That is another inquiry that we shall put to you if you wish to unite with us in church-fellowship. We shall say to you, “You profess to be on the road to Heaven; but how did you commence to walk in that way? What led you to go on pilgrimage? How came you to realize your need of a Savior? How did the work of grace begin in your heart? We shall not want you to tell us the day and the hour when you were converted. Some of us could tell that about ourselves, but others could not; and there will be no discreet virgin who will be angry with you if you cannot. Often, when it rains, it would puzzle a Solomon to tell you exactly when it began, for it was at first a kind of mist, then it turned to a little drizzle, and afterwards it did really rain. Oftentimes, when the sun is shining, it may be that nobody can tell just when it rose, yet you know that it did rise, for you can both see it and feel it. When I was in Switzerland, one afternoon, I went up some five thousand feet so as to sleep at an inn, and to be ready for the sunrise the following day. Early in the morning, a big horn was blown, and everybody jumped out of bed, for that was an intimation that the sun was rising. We all ran out, wrapped in our blankets, — perhaps two hundred of us, — and were all staring away at the East to see the sun rise; but we were too late, for the sun was up before we were there. So it is, often, with the work of grace in the heart. It is there, but you do not know when it came there.
This is one point upon which the discreet virgin will be sure to question you, and I trust that we shall be able to say of you, as Bunyan says of Christian, “and he told her.” “Then she asked him what he had seen and met with in the way; and he told her.”
We shall want to know what your experience has been since you became a Christian, — whether you have proved the power of the prayer, because God has answered your petitions, — whether, when you have been tempted, you have been able to resist the tempter, and overcome him. We shall also ask you what you are doing for Christ, and what you think of Christ, and what are your habits with regard to reading Scriptures, and private prayer, and such things. “And last she asked his name; so he said, ‘It is Christian, and I have so much the more a desire to lodge here to-night, because, by what I perceive, this place was built by the Lord of the hill, for the relief and security of pilgrims.’ So she smiled, but the water stood in her eyes; and after a little pause, she said, ‘I will call forth two or three more of the family.’“ You see she was a tender, affectionate, gentle creature. She smiled to hear what the pilgrim said; she was pleased with his testimony, and “the water stood in her eyes” as she blessed the Lord that there was another soul brought out of darkness into His marvelous light.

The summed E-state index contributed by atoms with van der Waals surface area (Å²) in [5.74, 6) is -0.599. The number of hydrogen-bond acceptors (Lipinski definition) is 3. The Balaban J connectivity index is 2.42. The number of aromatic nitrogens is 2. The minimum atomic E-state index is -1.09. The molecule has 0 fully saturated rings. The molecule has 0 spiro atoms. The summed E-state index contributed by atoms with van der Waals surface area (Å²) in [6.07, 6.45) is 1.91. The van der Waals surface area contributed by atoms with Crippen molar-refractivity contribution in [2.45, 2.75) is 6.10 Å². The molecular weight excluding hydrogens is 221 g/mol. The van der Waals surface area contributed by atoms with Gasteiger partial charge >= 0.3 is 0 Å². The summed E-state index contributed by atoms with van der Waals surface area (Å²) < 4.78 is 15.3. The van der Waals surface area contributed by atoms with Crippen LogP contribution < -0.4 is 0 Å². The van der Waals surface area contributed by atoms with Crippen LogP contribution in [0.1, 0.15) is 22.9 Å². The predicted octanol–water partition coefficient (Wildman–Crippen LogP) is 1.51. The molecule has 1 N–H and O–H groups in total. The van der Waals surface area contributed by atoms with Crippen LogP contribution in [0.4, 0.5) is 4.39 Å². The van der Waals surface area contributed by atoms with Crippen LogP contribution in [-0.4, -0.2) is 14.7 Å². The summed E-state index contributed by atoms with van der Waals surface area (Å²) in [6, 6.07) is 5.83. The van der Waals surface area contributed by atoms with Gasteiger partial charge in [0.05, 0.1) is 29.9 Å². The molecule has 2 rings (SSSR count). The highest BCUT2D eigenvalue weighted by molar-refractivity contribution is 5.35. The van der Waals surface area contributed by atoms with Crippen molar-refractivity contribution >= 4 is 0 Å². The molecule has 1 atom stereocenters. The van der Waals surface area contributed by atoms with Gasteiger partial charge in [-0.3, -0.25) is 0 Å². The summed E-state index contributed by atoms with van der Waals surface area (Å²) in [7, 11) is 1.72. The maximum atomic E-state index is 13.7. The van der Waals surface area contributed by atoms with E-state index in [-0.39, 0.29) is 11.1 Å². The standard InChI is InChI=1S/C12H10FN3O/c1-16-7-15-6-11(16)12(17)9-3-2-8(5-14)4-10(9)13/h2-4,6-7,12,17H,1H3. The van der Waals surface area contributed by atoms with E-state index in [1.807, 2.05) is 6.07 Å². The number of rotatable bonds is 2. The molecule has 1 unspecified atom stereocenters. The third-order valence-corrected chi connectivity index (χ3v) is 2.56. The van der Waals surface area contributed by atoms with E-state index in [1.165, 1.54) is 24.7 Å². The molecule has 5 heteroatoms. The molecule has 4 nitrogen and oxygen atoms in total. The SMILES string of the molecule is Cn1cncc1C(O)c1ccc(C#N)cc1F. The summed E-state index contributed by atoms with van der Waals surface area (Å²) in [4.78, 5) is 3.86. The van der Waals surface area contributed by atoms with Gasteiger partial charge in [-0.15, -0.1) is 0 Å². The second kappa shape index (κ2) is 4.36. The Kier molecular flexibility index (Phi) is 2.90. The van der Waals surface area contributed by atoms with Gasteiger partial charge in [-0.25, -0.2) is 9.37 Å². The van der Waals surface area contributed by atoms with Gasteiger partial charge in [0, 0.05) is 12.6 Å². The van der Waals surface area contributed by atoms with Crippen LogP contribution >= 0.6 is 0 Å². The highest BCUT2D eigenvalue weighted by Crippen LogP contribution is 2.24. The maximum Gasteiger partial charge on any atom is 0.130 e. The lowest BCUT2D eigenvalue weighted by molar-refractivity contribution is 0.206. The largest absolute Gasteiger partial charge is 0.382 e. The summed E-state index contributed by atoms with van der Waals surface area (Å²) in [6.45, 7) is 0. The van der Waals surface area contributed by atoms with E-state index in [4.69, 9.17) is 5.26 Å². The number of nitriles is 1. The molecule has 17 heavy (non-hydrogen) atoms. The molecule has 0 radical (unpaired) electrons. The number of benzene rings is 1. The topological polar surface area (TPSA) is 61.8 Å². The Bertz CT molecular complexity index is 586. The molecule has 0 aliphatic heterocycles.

You have, in this passage, a reference to the different church-officers. Mr. Watchful was the minister; Discretion was the deacon or elder; and then came “two or three more of the family.” “So she ran to the door, and called out Prudence, Piety, and Charity.”
These are the messengers of the church: — Prudence, who does not want to let any hypocrites in; Piety, who understands spiritual matters, and knows how to search the heart; and Charity, who judges kindly, yet justly, according to the love of Christ which is shed abroad in her heart. “Prudence, Piety, and Charity, after a little more discourse with him, had him into the family; and many of them, meeting him at the threshold of the house, said, ‘Come in, thou blessed of the Lord;’ this house was built, by the Lord of the hill, on purpose to entertain such pilgrims in. Then he bowed his head, and followed them into the house. So when he was come in and sat down, they gave him something to drink, and consented together that, until supper was ready, some of them should have some particular discourse with Christian, for the best improvement of time; and they appointed Piety, and Prudence, and Charity to discourse with him.”
There I shall leave him for the present, in good smug quarters, and I hope many of you will be tempted to come to the same door, and by the same means enter into the quietude and security of the Palace Beautiful, — Christ’s Church on earth.